Divination has been practiced from ancient times. Divination, although predating the development of writing, was a major topic of the early literature of Assyria, Syria, and Babylon. While the Assyrians and Syrians emphasized certain types of omens, the Babylonians emphasized divining by technique and astrology. Over a period of time the study of divination was made into a science with detailed descriptions of methodologies and a history of usage and success (Oppenheim 1964, 217).
Divination is practiced by both specialists and non-specialists. A specialist is called a diviner, which shows his chief function, or a shaman. He typically begins by divining for himself and his family and neighbors. When he is found to have an inclination for divination, he is frequently apprenticed to an established shaman for training (Steyne 1989, 140). In other cases the specialist becomes initially interested in shamanism by being cured and then deciding to take up the trade, by receiving communication from spiritual beings in dreams and visions (Shweder 1972, 408), or through possession by some spirit who desired to relate to human beings (Harvey 1989, 42-43).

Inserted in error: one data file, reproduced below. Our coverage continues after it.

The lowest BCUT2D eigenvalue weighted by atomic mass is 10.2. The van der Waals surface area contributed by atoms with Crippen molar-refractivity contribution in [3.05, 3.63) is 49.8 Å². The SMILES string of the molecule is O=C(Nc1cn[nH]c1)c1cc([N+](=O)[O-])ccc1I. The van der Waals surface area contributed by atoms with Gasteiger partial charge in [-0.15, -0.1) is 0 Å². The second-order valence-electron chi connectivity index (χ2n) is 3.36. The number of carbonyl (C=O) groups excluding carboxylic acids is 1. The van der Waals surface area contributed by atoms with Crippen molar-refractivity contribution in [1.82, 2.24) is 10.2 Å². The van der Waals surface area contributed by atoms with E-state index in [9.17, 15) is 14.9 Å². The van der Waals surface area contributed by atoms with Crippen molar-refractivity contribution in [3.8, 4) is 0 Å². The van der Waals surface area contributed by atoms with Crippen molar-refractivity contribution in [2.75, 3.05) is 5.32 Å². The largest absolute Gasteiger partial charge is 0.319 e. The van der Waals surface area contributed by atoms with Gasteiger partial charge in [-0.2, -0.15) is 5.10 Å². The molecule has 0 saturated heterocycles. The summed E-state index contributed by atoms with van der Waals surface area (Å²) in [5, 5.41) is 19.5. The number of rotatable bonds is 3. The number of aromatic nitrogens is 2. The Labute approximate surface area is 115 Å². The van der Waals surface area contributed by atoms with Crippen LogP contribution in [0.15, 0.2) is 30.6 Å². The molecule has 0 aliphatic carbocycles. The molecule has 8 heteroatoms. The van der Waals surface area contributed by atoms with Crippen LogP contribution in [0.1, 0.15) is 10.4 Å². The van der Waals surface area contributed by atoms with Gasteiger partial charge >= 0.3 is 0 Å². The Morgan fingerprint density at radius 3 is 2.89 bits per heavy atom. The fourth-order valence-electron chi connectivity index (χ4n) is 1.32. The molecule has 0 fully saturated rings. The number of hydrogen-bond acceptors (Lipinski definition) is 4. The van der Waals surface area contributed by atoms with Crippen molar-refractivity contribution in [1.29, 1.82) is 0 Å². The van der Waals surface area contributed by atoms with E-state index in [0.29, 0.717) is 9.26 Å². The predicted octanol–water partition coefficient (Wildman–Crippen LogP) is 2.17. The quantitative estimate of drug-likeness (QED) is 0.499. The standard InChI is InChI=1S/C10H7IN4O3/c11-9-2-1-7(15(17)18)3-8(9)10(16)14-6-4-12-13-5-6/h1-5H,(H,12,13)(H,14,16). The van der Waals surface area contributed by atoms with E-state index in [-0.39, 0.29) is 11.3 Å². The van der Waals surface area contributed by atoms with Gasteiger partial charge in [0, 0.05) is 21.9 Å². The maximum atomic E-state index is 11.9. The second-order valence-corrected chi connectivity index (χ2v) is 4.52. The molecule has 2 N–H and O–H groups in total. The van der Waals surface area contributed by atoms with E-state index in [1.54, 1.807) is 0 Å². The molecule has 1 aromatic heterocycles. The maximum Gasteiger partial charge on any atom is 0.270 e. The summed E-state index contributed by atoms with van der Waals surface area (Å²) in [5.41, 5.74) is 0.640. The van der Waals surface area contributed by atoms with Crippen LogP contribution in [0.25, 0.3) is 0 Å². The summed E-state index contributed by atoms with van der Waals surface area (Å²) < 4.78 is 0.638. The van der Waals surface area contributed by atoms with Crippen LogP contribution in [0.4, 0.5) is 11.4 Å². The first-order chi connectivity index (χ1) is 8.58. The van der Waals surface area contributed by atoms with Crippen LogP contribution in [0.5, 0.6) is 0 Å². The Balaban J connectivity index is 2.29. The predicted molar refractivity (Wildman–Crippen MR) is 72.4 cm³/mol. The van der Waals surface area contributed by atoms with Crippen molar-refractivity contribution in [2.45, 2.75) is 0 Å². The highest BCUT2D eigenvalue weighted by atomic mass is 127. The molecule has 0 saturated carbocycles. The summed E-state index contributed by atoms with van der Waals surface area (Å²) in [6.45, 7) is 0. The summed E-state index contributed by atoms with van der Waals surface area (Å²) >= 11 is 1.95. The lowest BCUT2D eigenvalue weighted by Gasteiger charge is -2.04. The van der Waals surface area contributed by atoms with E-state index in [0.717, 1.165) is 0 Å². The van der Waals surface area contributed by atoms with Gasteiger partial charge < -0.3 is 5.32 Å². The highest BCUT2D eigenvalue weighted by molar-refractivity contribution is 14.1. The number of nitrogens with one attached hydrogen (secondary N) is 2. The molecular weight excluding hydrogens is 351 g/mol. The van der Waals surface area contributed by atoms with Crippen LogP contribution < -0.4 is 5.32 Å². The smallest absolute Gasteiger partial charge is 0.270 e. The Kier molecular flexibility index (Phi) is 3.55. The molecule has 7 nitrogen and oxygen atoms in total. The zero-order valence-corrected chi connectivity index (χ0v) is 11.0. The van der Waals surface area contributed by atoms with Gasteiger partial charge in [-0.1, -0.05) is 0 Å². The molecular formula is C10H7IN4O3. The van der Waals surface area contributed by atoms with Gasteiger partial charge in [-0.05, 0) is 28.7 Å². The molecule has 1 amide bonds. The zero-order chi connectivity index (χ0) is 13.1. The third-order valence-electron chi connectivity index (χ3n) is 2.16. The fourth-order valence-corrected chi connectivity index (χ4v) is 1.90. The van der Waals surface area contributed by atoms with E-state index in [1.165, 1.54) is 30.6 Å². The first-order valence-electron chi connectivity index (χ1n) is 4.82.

Much divination is also done by nonspecialists. The average cattle-herder among the Sebei of Uganda divines by throwing his sandals up in the air. The way each throw lands determines the answer to some specific query (Goldschmidt 1986, 71). Americans who make decisions by flipping coins do not need a specialist. Among the Giriama of Kenya a traveller who sees either a snake cross his path or a bird called a kachelele will likely return home because these are considered bad omens. However, hearing only the cry of a kachelele is a good omen (Talley 1988). Such popular divination is practiced by the common person without the aid of a specialist.